The art of the coronation: how iconography of the ceremony has evolved over the centuries
May 3, 2023
The Armory Show lines up more than 225 galleries for fair’s third year at sprawling Javits Center
May 3, 2023
The art of the coronation: how iconography of the ceremony has evolved over the centuries
May 3, 2023
The Armory Show lines up more than 225 galleries for fair’s third year at sprawling Javits Center
May 3, 2023

A Vermeer painting at New York’s Metropolitan Museum of Art has long been known to hide an image of a man, which was painted over by the artist. Now, new investigations have revealed that the hidden figure appears to be an artist, wielding a paintbrush in front of an easel. The man probably represents a self-portrait of Vermeer.

The discovery was made when A Maid Asleep was recently subjected to detailed non-invasive research by the conservator Dorothy Mahon and her Met colleagues. The latest technology, including X-ray fluorescence, made it possible to see much more than previously.

The investigation revealed not just the figure of a man, but an artist at work, with his hand reaching out in a pose suggesting he was holding a brush. When Vermeer painted over it, he seems to have refashioned the easel into a window frame. These fascinating findings were reported to a Vermeer symposium at Amsterdam’s Rijksmuseum and they may have wider ramifications.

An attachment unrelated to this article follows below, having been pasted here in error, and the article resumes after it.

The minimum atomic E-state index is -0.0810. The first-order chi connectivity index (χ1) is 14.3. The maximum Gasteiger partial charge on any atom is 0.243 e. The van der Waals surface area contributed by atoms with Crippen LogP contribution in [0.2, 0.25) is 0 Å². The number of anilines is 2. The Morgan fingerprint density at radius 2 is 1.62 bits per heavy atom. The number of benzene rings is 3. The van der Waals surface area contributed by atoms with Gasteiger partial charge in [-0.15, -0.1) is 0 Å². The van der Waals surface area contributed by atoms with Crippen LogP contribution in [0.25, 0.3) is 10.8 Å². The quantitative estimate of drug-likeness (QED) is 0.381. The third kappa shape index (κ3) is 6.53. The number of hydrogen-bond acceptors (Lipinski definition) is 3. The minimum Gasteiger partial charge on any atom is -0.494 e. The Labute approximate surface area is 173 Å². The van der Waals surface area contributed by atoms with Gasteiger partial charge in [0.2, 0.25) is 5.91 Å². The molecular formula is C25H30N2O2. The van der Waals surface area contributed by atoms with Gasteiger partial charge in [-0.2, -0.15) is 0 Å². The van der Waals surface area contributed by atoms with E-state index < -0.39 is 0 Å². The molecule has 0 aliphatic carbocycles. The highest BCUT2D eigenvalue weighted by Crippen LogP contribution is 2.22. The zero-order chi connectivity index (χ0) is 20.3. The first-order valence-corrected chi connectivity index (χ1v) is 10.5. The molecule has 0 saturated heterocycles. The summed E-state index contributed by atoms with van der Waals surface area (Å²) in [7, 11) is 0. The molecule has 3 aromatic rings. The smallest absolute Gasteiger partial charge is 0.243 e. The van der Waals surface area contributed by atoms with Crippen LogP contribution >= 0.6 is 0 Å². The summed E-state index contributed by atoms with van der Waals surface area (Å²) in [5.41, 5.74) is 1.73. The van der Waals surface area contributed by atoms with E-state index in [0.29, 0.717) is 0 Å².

The Art Newspaper can now take the story further. We have identified a painting by Nicolaes Maes, a contemporary of Vermeer, which includes the small figure of an artist at his easel, reflected in a mirror hanging on the wall at the back of an interior scene. The Maes painting, The Naughty Drummer, which is in the Thyssen Collection, Madrid, shows the mirror just above the figure of the mother. The Naughty Drummer dates from around 1655 and A Maid Asleep from 1656-57, which would make the Vermeer a very slightly later painting.

Nicolaes Maes, The Naughty Drummer (around 1655). Thyssen-Bornemisza National Museum, Madrid

Maes lived in Dordrecht, 30km from Vermeer’s Delft. Although there is no evidence that the two artists met, they may well have done so, and it is highly likely that Vermeer knew at least some of Maes’s paintings. If Vermeer was following the example of Maes, then the painted-over man, often thought to be a suitor or the master of the house, is indeed an artist at work, reflected in a mirror. Vermeer depicted mirrors in several of his paintings and the inventory compiled after his death recorded that he owned one.

A detail of the mirror in Nicolaes Maes’s The Naughty Drummer (around 1655)

Identifying the hidden man in A Maid Asleep as an artist may tell us much more about the meaning of the picture. The sleeping woman may not be a maid but a model exhausted by posing. If so, the painting may need to be retitled.

Mahon is continuing the research into the Vermeer with her collaborators, Silvia Centeno and Federico Carò.

First appeared on…

Comments are closed.